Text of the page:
Standard Chartered chairman Sir John Peace has made a humbling apology for wrongly claiming the bank had "no wilful" intention to breach US sanctions with Iran.
In an astonishing statement, Sir John admitted comments made in a press conference earlier this month were "both legally and factually incorrect" by contradicting the bank's acceptance of responsibility under its mammoth 667 million US dollar (£439 million) settlement last year.
He said: "I made certain statements that I very much regret and that were at best inaccurate."
Standard Chartered was branded a "rogue institution" after regulators claimed it exposed the US to terrorists and drug kingpins by hiding 250 billion US dollars (£166 billion) of transactions with Tehran.
Between January 2001 and 2010, the US financial watchdog claimed Standard moved 60,000 transactions through its New York branch that were subject to US economic sanctions, and then covered up the dealings.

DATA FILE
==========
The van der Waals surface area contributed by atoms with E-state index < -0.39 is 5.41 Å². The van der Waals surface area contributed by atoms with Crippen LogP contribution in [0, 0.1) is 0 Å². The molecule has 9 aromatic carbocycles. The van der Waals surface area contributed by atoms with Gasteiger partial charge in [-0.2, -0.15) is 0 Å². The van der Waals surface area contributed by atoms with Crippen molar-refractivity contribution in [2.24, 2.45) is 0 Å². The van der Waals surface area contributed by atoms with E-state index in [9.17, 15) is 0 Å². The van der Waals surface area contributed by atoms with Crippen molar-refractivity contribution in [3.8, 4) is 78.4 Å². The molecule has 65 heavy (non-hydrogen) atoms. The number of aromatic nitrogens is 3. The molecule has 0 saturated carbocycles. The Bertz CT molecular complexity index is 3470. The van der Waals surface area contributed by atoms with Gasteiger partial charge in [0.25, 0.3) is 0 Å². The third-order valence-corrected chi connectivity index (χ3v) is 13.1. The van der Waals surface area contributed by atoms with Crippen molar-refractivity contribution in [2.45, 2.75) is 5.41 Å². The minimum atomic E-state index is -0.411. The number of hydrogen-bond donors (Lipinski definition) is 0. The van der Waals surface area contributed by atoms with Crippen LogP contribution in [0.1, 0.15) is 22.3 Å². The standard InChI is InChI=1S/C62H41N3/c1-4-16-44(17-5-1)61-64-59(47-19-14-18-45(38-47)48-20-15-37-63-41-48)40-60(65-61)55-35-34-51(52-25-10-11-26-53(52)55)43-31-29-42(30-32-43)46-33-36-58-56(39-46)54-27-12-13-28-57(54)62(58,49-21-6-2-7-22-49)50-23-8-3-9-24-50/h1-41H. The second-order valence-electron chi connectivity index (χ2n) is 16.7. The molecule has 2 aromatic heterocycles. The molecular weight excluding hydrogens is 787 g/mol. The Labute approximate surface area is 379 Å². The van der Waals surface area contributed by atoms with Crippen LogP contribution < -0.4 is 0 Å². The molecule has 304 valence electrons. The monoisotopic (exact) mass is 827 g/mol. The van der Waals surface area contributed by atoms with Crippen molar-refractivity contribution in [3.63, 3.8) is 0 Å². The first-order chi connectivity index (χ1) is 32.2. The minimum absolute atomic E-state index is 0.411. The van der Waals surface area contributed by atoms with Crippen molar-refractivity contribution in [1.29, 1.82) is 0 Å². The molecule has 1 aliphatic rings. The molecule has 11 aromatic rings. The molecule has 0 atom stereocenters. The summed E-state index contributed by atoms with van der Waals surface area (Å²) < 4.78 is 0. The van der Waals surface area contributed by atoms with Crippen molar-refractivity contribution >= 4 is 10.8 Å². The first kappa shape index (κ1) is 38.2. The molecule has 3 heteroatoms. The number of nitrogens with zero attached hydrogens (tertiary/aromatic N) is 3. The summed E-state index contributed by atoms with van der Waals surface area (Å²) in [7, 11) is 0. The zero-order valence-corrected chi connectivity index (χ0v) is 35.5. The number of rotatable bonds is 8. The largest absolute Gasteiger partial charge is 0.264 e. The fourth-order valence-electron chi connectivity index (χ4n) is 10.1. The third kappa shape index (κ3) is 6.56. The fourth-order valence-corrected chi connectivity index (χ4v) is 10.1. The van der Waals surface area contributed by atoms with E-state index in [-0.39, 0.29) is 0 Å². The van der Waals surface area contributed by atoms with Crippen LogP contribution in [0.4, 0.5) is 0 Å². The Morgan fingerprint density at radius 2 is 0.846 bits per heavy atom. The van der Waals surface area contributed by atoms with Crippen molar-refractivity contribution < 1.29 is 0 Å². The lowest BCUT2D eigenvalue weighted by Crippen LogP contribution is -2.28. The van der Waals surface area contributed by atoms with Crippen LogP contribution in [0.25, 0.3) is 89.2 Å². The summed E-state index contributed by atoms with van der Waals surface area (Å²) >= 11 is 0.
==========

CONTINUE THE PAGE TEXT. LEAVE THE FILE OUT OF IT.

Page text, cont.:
Sir John's apology comes after he was asked in a press conference about the bank's decision to hand out bonuses to staff after last year's scandal.
He said at the time the bank "had no wilful act to avoid sanctions; you know, mistakes are made - clerical errors - and we talked about last year a number of transactions which clearly were clerical errors or mistakes that were made".
In his latest statement, he said: "To be clear, Standard Chartered Bank unequivocally acknowledges and accepts responsibility, on behalf of the bank and its employees, for past knowing and wilful criminal conduct in violating US economic sanctions laws and regulations, and related New York criminal laws, as set out in the deferred prosecution agreement."
Standard Chartered, which employs 89,000 people, paid out 1.4 billion dollars (£922 million) in bonuses for 2012 - down 7% on the previous year - after increasing annual profits by 1% to 6.9 billion dollars (£4.5 billion).